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Nonparalytic botulinum molecules for the control of pain.

Mangione AS, Obara I, Maiarú M, Geranton SM, Tassorelli C, Ferrari E, Leese C, Davletov B, Hunt SP - Pain (2016)

Bottom Line: In this study, we examined whether BiTox delivered peripherally was able to reduce or prevent the increased nociceptive sensitivity found in animal models of inflammatory, surgical, and neuropathic pain.In contrast, Bitox treatment strongly reduced A-nociceptor-mediated secondary mechanical hyperalgesia associated with either complete Freund's adjuvant (CFA)-induced joint inflammation or capsaicin injection and the hypersensitivity associated with spared nerve injury.Taken together with recent clinical data the results suggest that BiTox should be considered for treatment of pain conditions in which A-nociceptors are thought to play a significant role.

View Article: PubMed Central - PubMed

Affiliation: aCell and Developmental Biology, University College London, London, United KingdombLaboratory of Neurophysiology of Integrative Autonomic System, Headache Sci. Ctr., "C. Mondino" Natl. Neurological Inst, Pavia, ItalycSchool of Medicine, Pharmacy and Health., Durham Univ., Stockton-on-Tees, United KingdomdDepartment of Brain and Behavior, University of Pavia, Pavia, ItalyeSchool of Life Science, University of Lincoln, Lincoln, United KingdomfDepartment of Biomedical Science, University of Sheffield, Sheffield, United Kingdom.

ABSTRACT
Local injections of botulinum toxins have been reported to be useful not only for the treatment of peripheral neuropathic pain and migraine but also to cause long-lasting muscle paralysis, a potentially serious side effect. Recently, a botulinum A-based molecule ("BiTox") has been synthesized that retains neuronal silencing capacity without triggering muscle paralysis. In this study, we examined whether BiTox delivered peripherally was able to reduce or prevent the increased nociceptive sensitivity found in animal models of inflammatory, surgical, and neuropathic pain. Plasma extravasation and edema were also measured as well as keratinocyte proliferation. No motor deficits were seen and acute thermal and mechanical nociceptive thresholds were unimpaired by BiTox injections. We found reduced plasma extravasation and inflammatory edema as well as lower levels of keratinocyte proliferation in cutaneous tissue after local BiTox injection. However, we found no evidence that BiTox was transported to the dorsal root ganglia or dorsal horn and no deficits in formalin-elicited behaviors or capsaicin or formalin-induced c-Fos expression within the dorsal horn. In contrast, Bitox treatment strongly reduced A-nociceptor-mediated secondary mechanical hyperalgesia associated with either complete Freund's adjuvant (CFA)-induced joint inflammation or capsaicin injection and the hypersensitivity associated with spared nerve injury. These results imply that although local release of neuromodulators from C-fibers was inhibited by BiTox injection, C-nociceptive signaling function was not impaired. Taken together with recent clinical data the results suggest that BiTox should be considered for treatment of pain conditions in which A-nociceptors are thought to play a significant role.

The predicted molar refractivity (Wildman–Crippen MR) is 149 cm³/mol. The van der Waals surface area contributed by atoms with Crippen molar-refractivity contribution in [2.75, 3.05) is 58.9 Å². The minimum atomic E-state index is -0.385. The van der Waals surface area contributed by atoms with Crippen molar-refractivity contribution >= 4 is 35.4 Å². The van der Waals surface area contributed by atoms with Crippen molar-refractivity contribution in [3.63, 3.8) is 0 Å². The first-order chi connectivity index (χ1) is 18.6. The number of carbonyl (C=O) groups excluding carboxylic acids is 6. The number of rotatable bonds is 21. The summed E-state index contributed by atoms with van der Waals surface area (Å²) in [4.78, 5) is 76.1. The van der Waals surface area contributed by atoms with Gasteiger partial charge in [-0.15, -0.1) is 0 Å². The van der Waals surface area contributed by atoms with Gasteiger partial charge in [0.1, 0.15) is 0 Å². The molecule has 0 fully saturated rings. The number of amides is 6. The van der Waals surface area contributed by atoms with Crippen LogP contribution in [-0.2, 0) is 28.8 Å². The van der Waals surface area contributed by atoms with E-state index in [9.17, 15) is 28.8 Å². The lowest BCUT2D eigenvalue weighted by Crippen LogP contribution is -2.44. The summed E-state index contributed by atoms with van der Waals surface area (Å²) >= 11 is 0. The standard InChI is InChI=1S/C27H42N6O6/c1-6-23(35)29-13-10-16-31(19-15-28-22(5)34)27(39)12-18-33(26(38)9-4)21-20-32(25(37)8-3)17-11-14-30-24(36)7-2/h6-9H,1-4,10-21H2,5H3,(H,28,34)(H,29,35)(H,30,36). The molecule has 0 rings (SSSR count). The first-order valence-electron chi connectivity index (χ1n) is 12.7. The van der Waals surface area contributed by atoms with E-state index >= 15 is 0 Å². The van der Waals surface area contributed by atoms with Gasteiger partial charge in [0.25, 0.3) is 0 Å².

No MeSH data available.


Related in: MedlinePlus

Reduced incorporation of BrdU into keratinocytes after IPLT BiTox treatment. Photomicrographs from sections of cutaneous tissue (A) 14 days after vehicle or (B) BiTox IPLT pretreatment. There was a significant reduction of BrdU positive keratinocytes 14 days or 32 days but not 3 days after BiTox pretreatment (C). Scale bar = 60 μm. Arrows point to BrdU labeled cells in the basal epidermis. Data are presented as means ± SEM, *P < 0.05. n = 3 to 4 animals per group.
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Figure 6: Reduced incorporation of BrdU into keratinocytes after IPLT BiTox treatment. Photomicrographs from sections of cutaneous tissue (A) 14 days after vehicle or (B) BiTox IPLT pretreatment. There was a significant reduction of BrdU positive keratinocytes 14 days or 32 days but not 3 days after BiTox pretreatment (C). Scale bar = 60 μm. Arrows point to BrdU labeled cells in the basal epidermis. Data are presented as means ± SEM, *P < 0.05. n = 3 to 4 animals per group.

Mentions: Incorporation of BrdU into proliferating keratinocytes was measured at 4, 15, and 33 days (A, B, and C) after IPLT BiTox injection. In the epidermis of rats pretreated with BiTox 14 and 32 days before systemic BrdU injection, the number of BrdU-labeled cells was reduced compared with the contralateral paw (t(6) = 2.472, P = 0.048 15 days; t(4) = 3.011, P = 0.040 33 days, Fig. 6C). In contrast, there was no significant difference between the paw pretreated (3 days) with IPLT BiTox compared with the contralateral paw (Fig. 6).